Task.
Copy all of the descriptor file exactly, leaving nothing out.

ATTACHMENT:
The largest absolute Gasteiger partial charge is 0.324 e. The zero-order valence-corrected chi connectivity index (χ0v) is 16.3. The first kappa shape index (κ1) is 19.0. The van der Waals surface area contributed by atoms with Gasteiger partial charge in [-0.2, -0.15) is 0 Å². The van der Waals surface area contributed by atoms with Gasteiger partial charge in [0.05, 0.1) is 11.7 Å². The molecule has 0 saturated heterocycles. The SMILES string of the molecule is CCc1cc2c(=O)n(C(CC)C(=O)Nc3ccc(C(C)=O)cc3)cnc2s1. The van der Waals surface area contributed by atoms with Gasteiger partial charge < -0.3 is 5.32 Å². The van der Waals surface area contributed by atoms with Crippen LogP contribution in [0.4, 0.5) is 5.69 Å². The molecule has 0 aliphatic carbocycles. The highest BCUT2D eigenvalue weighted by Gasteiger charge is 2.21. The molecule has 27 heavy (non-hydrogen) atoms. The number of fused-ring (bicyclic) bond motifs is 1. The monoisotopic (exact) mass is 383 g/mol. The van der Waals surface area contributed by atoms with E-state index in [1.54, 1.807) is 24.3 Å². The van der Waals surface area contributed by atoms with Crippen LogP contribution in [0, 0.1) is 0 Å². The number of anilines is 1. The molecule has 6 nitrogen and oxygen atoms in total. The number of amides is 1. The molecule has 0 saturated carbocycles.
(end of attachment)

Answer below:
The largest absolute Gasteiger partial charge is 0.324 e. The zero-order valence-corrected chi connectivity index (χ0v) is 16.3. The first kappa shape index (κ1) is 19.0. The van der Waals surface area contributed by atoms with Gasteiger partial charge in [-0.2, -0.15) is 0 Å². The van der Waals surface area contributed by atoms with Gasteiger partial charge in [0.05, 0.1) is 11.7 Å². The molecule has 0 saturated heterocycles. The SMILES string of the molecule is CCc1cc2c(=O)n(C(CC)C(=O)Nc3ccc(C(C)=O)cc3)cnc2s1. The van der Waals surface area contributed by atoms with Gasteiger partial charge < -0.3 is 5.32 Å². The van der Waals surface area contributed by atoms with Crippen LogP contribution in [0.4, 0.5) is 5.69 Å². The molecule has 0 aliphatic carbocycles. The highest BCUT2D eigenvalue weighted by Gasteiger charge is 2.21. The molecule has 27 heavy (non-hydrogen) atoms. The number of fused-ring (bicyclic) bond motifs is 1. The monoisotopic (exact) mass is 383 g/mol. The van der Waals surface area contributed by atoms with E-state index in [1.54, 1.807) is 24.3 Å². The van der Waals surface area contributed by atoms with Crippen LogP contribution in [0, 0.1) is 0 Å². The number of anilines is 1. The molecule has 6 nitrogen and oxygen atoms in total. The number of amides is 1. The molecule has 0 saturated carbocycles.